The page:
BUCHANAN RIDES ALONE gets more of a pass than it deserves from reviewers enamored of the clutch of small-scale late-50s westerns Randolph Scott made with director Budd Boetticher. The flimsiest of the batch, this has a lighter area code than the grim zone of revenge the others occupied. Mild for a few chuckles maybe if you watch it with an old buddy who has a fondness for the genre and can tolerate the fakey look to the costumes and ‘this’ll do’ settings, the contrivances in setup, weak characterizations and the time-fiddling unlikeliness of the modest and silly shebang.
Amiable drifter (Scott) runs into one of those crooked, family-dominated towns (paging your average metropolis) that need an outsider to stir the greed pot, using a Colt .45 as ladle. ‘Agry’ (short for aggravation?) is run by the corrupt Agry clan, who fill the offices of judge, sheriff and hotel manager. They also have a suave hired pistolero (Craig Stevens, just about to begin 114 episodes as Peter Gunn ). Randy gets framed unjustly. Will Our Man Scott outsmart (and out-smart-aleck) them? Outdraw? If you have to guess, you’d best leave town, stranger.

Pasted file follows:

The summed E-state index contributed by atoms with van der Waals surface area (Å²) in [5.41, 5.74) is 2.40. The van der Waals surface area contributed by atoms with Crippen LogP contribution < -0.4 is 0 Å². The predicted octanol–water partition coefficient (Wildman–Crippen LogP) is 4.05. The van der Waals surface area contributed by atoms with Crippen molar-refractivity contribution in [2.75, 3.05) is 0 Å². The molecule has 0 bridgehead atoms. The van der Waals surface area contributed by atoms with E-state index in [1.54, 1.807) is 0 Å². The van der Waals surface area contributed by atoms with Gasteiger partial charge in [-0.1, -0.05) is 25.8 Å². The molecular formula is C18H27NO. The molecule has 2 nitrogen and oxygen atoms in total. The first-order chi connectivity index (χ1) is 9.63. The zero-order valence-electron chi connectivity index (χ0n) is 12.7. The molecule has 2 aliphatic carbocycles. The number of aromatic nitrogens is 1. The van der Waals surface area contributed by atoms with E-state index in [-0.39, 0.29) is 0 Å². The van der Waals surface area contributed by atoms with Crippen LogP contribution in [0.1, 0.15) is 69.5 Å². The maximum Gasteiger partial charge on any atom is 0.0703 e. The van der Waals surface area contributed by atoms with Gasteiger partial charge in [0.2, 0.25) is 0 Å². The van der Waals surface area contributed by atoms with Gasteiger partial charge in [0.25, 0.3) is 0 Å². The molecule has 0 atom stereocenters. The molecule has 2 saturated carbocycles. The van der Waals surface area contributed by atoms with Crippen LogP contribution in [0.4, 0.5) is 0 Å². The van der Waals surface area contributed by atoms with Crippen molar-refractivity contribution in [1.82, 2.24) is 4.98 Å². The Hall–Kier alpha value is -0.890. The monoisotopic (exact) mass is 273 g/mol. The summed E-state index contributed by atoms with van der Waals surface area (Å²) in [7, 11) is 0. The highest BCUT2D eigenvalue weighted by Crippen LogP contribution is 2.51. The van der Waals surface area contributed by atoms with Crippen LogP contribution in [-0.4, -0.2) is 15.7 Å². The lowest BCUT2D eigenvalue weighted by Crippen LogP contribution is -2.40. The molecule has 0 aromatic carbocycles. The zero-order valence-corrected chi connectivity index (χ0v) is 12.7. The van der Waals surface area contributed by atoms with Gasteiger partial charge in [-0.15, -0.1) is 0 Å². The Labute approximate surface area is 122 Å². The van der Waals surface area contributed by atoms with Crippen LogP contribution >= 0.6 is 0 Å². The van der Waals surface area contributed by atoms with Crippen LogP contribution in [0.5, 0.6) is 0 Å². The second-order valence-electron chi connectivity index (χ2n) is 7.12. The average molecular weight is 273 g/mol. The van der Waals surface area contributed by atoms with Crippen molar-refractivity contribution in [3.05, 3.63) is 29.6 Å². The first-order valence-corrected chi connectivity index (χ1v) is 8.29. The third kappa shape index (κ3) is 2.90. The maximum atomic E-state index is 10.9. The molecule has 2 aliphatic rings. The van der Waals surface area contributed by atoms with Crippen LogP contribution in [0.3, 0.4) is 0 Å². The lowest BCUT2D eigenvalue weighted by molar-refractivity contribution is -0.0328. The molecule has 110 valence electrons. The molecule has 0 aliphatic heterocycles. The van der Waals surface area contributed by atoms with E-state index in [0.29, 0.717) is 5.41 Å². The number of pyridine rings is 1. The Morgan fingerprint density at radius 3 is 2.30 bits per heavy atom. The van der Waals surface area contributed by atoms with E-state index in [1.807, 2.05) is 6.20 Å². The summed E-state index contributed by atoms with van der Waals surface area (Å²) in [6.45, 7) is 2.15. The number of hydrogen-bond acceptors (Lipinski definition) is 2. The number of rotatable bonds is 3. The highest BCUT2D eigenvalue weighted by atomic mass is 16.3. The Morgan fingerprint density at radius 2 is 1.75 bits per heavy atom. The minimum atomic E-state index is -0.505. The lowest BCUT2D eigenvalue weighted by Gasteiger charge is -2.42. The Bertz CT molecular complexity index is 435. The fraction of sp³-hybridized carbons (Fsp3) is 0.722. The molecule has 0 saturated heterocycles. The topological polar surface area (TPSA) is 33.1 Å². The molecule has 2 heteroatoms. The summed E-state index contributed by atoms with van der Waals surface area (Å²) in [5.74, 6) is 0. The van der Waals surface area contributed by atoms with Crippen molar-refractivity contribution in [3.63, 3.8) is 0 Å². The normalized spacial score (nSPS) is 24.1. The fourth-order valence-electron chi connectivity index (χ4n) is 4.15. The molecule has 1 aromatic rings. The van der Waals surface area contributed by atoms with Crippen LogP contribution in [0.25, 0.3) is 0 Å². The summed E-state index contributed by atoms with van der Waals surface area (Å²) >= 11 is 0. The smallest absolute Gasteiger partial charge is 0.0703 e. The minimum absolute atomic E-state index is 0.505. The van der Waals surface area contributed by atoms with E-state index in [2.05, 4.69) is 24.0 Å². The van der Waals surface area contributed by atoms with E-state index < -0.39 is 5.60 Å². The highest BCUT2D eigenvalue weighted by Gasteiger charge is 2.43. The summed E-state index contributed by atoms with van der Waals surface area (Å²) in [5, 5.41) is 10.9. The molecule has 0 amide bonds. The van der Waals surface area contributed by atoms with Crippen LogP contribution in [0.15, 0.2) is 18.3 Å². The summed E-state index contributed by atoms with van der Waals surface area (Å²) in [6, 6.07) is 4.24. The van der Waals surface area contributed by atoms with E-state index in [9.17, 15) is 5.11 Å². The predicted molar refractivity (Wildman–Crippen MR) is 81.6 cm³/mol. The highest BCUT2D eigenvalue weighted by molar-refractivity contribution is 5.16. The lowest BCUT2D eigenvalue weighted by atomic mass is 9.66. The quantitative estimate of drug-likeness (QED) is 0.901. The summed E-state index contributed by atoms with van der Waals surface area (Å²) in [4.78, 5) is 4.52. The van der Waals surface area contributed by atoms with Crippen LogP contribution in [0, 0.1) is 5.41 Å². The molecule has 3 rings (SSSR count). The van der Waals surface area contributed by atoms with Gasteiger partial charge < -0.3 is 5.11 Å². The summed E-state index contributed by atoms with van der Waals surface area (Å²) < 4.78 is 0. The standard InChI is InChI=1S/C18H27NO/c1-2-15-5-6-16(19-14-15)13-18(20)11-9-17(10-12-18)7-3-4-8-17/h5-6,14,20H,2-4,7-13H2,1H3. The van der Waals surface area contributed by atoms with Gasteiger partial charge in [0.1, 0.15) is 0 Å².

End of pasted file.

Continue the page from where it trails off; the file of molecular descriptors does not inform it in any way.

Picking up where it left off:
Both overplotted and undernourished, albeit with a few good lines here and there. Bland cast has two hardies that give it some juice: L.Q. Jones and Peter Whitney. Jones was still in his folksy comic period (adding country-fried zest to Raoul Walsh’s WW2 epics Battle Cry and The Naked And The Dead ), before that would turn into downright feral rednecks for Sam Peckinpah (Ride The High Country, Major Dundee and The Wild Bunch). Whitney had started acting in the early 40s and was a familiar face from many TV shows of the 50s and 60s, often as a gross backwoods varmint, bearlike. He hams it up enough to help enliven a blasé crew of villains.
Film turned a tidy profit, grossing $2,200,000. Running times listed vary from 78 minutes to 103. Less would be better: there ain’t much there to start with. With Barry Kelley, Tol Avery, Manuel Rojas, Joe de Santis and William Leslie.